A 500-μL complete RIPA lysis buffer (containing 5 μL of phenylmethylsulfonyl fluoride, 5 μL of sodium orthovanadate solution, and 5 μL of protease inhibitor cocktail) (Santa Cruz, Santa Cruz, CA, USA) was used per 50 × 106 cell suspension. The suspension was frozen overnight at -80°C. The extract was centrifuged for 15 minutes at 16000g, and then the supernatant was collected. Total protein concentrations were measured using a Coomassie (Bradford) protein assay kit (Thermo Fisher Scientific).
Western blot analyses
A 50-μg sample of total protein extract (4%-17% for HLA-A and 4%-12% for HLA-B, HLA-C, and β-actin) was separated on sodium dodecyl sulfate-polyacrylamide gels and transferred to 0.2 μm polyvinyl difluoride membranes (Bio-Rad, Hercules, CA, USA) in 1× transfer buffer at 1.8A for 30 minutes with the Trans-Blot Turbo Transfer System (Bio-Rad). The membranes were blocked overnight at +4°C with Tris-buffered saline plus 0.02% Tween 20 containing 5% nonfat milk. The primary antibody was rabbit monoclonal anti-HLA-A antibody for HLA-A (0.02 μg/mL; Abcam, Cambridge, UK), rabbit polyclonal anti-HLA-B antibody for HLA-B (0.1 μg/mL, Thermo Fisher Scientific), rabbit monoclonal anti-HLA-C antibody for HLA-C (1:1000 dilution; Abcam), and rabbit polyclonal for β-actin (1:1000 dilution; Cell Signaling, Danvers, MA, USA). Secondary antibodies were anti-rabbit immu-noglobulin G and horseradish peroxidase-linked antibody (1:3000 dilution; Cell Signaling). The membranes were washed 5 times each (5 × 5 min) between antibody incubations with Tris-buffered saline plus 0.02% Tween 20. We developed the blots using the enhanced chemoluminescence detection kit (Bio-Rad).
Total RNA isolation
Extraction of total RNA from 25 × 106 cells was performed with a High Pure RNA isolation kit (Roche, Mannheim, Germany) according to the manufacturer’s recommendations. Quantitative analysis of RNA was conducted by measuring optical density at 260 nm and 280 nm using Multiskan GO (Thermo Fisher Scientific).
Reverse transcriptase-polymerase chain reaction
The isolated RNA was used as a template for cDNA synthesis in reverse transcription reactions using a First-Strand cDNA Synthesis Kit (Invitrogen, Carlsbad, CA, USA) in accordance with the manufacturer’s instructions. We conducted reverse transcriptase-polymerase chain reaction (RT-PCR) analyses using SensiFast SYBR No-ROX reagents (Bioline Reagent, Ltd., London, UK) and the Bio-Rad CFX96 instrument. Primer sequences were as follows: TTGAGAGCCTACCTGGATGG (forward) and TGGTGGGTCATATGTGTCTTG (reverse) for HLA-A, CTTCAAGAGCCTCTGGCATC (forward) and AGGGGTCACAGTGGACACA (reverse) for HLA-B, and ATACCTGGAGAACGGGAAGG (forward) and ATACCTGGAGAACGGGAAGG (reverse) for HLA-C. We conducted RT-PCR using the following protocol: 95°C for 2 minutes followed by 40 cycles of denaturing at 95°C for 5 seconds, annealing at 61°C (HLA-A) or 60°C (HLA-B) or 60.3°C (HLA-C) for 15 seconds, and extension at 72°C for 10 seconds, with a final extension step at 72°C for 2 minutes. The ratios of HLA-A, HLA-B, and HLA-C expression levels relative to β-actin in each sample were calculated.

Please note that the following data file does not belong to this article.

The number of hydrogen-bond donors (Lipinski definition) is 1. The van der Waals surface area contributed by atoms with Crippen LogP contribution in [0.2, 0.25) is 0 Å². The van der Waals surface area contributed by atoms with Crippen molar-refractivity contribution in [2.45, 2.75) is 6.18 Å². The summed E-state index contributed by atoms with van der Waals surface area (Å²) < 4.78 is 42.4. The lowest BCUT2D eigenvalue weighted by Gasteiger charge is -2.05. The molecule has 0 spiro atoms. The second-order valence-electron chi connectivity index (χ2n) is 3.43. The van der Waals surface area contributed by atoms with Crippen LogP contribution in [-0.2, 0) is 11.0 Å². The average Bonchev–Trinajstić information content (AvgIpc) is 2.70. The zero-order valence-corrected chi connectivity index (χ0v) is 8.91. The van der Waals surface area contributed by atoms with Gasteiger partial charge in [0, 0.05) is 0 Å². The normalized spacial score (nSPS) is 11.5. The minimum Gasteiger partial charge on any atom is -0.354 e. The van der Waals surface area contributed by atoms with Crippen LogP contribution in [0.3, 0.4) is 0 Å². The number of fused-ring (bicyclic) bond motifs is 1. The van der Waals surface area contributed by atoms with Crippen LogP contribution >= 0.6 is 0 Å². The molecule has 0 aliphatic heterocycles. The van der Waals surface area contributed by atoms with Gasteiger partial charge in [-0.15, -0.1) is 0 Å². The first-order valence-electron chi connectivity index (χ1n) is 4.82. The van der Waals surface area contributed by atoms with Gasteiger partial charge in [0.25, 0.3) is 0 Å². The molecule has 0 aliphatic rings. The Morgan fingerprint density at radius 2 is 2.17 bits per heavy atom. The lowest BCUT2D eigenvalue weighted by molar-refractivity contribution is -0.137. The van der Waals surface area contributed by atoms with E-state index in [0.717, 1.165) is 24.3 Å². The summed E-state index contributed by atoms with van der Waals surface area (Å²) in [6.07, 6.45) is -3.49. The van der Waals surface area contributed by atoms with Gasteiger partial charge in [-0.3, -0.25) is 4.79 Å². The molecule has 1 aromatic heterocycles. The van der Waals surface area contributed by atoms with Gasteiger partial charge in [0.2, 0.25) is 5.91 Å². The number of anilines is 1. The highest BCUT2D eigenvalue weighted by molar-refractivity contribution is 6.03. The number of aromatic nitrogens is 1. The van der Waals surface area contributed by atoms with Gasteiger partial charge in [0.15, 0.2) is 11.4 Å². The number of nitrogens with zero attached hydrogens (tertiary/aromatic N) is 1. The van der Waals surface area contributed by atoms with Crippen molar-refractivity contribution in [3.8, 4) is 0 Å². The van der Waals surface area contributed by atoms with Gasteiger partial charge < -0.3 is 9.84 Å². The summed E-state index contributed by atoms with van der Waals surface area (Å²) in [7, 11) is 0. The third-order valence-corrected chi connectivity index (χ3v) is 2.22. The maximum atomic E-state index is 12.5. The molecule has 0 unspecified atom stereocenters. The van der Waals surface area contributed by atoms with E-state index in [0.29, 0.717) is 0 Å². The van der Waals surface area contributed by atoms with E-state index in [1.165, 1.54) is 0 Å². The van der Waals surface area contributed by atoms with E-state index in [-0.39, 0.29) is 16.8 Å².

Parathyroid hormone enzyme immunoassay
Parathyroid hormone in cell culture supernatant samples was determined with a commercially available human enzyme immunoassay kit (RayBiotech Inc., Norcross, GA, USA). This kit is a quantitative assay for detecting PTH peptide based on the competitive enzyme immunoassay principle. All samples and standards were studied in duplicate.
The ImageJ (National Institutes of Health) program27 was used for analysis of Western blot images. One-way analyses of variance (GraphPad Software, Inc., La Jolla, CA, USA) were used for analyses of quantitation of Western blots and RT-PCR.
Viability profiles of adenoma and hyperplasia tissues were determined after enzymatic cell isolation. As shown in Figure 1A and 1B, the mean cell viabilities were 91.5% and 98.3%, respectively. Parathyroid hormone released from each adenoma and hyperplasia tissue remained stable during cultivation (Figure 2; P > .05). In addition, protein samples extracted from isolated cells immediately after cell viability assessment for each time interval, which were indicated as day 0 (freshly isolated cells accepted as day 0), continued on day 3, day 6, and day 9 during cultivation. Protein concentration was determined by Coomassie (Bradford) protein assay, with loading of 50 μg of total proteins. Equal loading in each lane was confirmed with an anti-β-actin antibody.
We first investigated HLA class I mRNA and protein expression levels (including HLA-A, HLA-B, and HLA-C) in parathyroid adenoma and hyperplasia tissues, with all immunoblot images compiled in Figure 3A. Each tissue’s mRNA and protein expression patterns were varied during cultivation. Moreover, Western blot results of HLA-A molecules showed doublets in adenoma and hyper-plasia tissues in each time interval. Depending on the size of the marker, doublets were predicted as 45 kDa and 43 kDa (upper and lower bands, respectively).